Today was bikeariffic! I had the chance to test ride the Kona Africabike 3 at Ozone Bikes. I went in for a set of handlebars, and while I was there couldn't help but test ride the Africabike. This bike interests me for a couple reasons - it's an upright aluminum framed bike with an integrated rack welded right to the frame. It comes standard with a chainguard, fenders, a bell, and a handlebar basket.
The Africabike is equipped with a three-speed Shimano Nexus internally geared rear hub, which as internally geared hubs go, is one of the best systems in the world. All these features, and this bike rolls in at under $500. As a a budget-conscious, fully loaded commuter readily available through American bike shops goes, that's one hell of a deal and pretty hard to beat.
As much of a bike commuter as I am, I was caught majorly off guard by this bike's braking - namely, this bike has a rear coaster brake and a hand brake in the front. I've never actually ridden a bike with coaster brakes before and as I was working it out in the parking lot I almost collided with a guy on a fixie hauling ass off Guadalupe into the parking lot, so I really got that new-cyclist feeling again! The first time I kicked back with too much vigor and almost went completely over the handlebars. With time and laps around the parking lot, I learned to modulate my braking with the coaster, but didn't quite get the hang of stopping with the pedals in the correct position to start.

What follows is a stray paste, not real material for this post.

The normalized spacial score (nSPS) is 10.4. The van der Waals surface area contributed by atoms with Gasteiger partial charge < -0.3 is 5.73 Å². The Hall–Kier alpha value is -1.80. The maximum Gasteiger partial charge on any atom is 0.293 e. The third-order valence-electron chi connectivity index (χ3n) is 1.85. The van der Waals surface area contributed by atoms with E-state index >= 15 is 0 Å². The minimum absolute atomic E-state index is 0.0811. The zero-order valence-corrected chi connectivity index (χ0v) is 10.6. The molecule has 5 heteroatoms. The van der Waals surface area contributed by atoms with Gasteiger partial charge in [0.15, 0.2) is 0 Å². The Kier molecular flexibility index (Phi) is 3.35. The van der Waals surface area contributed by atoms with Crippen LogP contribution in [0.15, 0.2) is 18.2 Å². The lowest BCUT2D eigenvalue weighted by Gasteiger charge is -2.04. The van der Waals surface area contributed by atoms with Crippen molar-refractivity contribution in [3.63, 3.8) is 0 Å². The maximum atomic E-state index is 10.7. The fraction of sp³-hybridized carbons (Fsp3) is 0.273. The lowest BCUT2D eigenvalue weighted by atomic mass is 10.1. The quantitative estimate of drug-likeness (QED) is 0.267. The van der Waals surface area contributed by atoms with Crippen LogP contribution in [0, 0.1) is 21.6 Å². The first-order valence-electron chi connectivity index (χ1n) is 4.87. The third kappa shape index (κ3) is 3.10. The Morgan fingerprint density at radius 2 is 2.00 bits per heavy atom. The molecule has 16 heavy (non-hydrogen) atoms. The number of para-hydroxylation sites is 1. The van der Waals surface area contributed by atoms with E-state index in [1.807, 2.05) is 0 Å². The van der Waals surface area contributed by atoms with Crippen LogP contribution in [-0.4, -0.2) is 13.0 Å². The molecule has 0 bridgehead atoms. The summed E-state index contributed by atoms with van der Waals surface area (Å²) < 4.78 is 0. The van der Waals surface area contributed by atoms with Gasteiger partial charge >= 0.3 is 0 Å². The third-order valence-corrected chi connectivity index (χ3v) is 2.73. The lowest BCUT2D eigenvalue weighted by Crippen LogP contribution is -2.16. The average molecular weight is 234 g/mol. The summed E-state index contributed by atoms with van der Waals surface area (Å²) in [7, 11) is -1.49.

The ride quality of this bike was amazingly smooth for an aluminum bike, though I'd attribute that to the awesomely fat 26x1.9 inch tires. I'm not used to sitting up so much on a bike, but this one gave me the same sensation as the Electra Townie in that I immediately felt like I could have carried on a phone call, eaten lunch, and if I were so inclined, smoked a cigarette while riding.
The rack is an interesting feature of this bike, as it is a welded, integrated part of the frame. I've been unable to find a stated weight limit, but the rack is made of very stout tubing and could probably carry a person. Interestingly, it also has four braze-ons welded to the top of the rack, but I'm not sure what you could secure to those bolts. This rack may not work with some pannier systems, as the tubing really is pretty big, so in order to use panniers you'll need to consider the magnitude of the rack tubing as it effects the attachment. The bike is also equipped with a rear wheel lock, ideal for quick stops in safe areas.
The basket is fairly small and could hold a purse, a chihuahua, or a few this-and-thats very nicely, but not much more than that.
The bike has an partial chain cover - wear what you want, no snagged pants or greasy right calves!
The long and short of this bike is that it is an impressive deal in terms of utility, value, toughness, and ride quality. If you're looking for a classic bike, a steel bike, a lugged bike, or anything that's going to illici coos of amazement from fellow bike dorks, this may not be the bike for you. Additionally, if you live in a seriously hilly area, the upright positioning and three-speed gearing range may hamstring you, but then again, tell that to the citizens of cities like Tokyo.
In short - I like this bike. While I'm new to the universe of upright bikes, it strikes me as having most of the bells and whistles at what is quite frankly an astonishing price point. Many thanks to the guys at Ozone for the test ride, and to see it in person, they'll have it available at just about any Kona dealer.